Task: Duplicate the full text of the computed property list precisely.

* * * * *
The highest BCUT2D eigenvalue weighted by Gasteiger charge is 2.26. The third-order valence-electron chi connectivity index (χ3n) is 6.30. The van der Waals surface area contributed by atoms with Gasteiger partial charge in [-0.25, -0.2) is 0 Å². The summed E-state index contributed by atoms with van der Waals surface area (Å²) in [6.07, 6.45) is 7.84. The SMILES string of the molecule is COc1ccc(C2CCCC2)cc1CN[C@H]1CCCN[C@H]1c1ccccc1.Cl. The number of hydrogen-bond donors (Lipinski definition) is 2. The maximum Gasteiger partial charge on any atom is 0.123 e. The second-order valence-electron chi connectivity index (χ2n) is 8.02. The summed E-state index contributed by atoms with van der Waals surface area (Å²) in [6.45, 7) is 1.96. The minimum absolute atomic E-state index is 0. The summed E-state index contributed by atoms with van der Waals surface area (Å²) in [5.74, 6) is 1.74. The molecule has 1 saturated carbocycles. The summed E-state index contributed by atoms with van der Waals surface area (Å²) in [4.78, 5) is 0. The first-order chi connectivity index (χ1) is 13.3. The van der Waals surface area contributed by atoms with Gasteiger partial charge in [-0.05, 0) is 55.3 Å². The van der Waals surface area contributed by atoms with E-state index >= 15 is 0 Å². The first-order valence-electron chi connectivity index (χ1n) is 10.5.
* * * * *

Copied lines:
The highest BCUT2D eigenvalue weighted by Gasteiger charge is 2.26. The third-order valence-electron chi connectivity index (χ3n) is 6.30. The van der Waals surface area contributed by atoms with Gasteiger partial charge in [-0.25, -0.2) is 0 Å². The summed E-state index contributed by atoms with van der Waals surface area (Å²) in [6.07, 6.45) is 7.84. The SMILES string of the molecule is COc1ccc(C2CCCC2)cc1CN[C@H]1CCCN[C@H]1c1ccccc1.Cl. The number of hydrogen-bond donors (Lipinski definition) is 2. The maximum Gasteiger partial charge on any atom is 0.123 e. The second-order valence-electron chi connectivity index (χ2n) is 8.02. The summed E-state index contributed by atoms with van der Waals surface area (Å²) in [6.45, 7) is 1.96. The minimum absolute atomic E-state index is 0. The summed E-state index contributed by atoms with van der Waals surface area (Å²) in [5.74, 6) is 1.74. The molecule has 1 saturated carbocycles. The summed E-state index contributed by atoms with van der Waals surface area (Å²) in [4.78, 5) is 0. The first-order chi connectivity index (χ1) is 13.3. The van der Waals surface area contributed by atoms with Gasteiger partial charge in [-0.05, 0) is 55.3 Å². The van der Waals surface area contributed by atoms with E-state index >= 15 is 0 Å². The first-order valence-electron chi connectivity index (χ1n) is 10.5.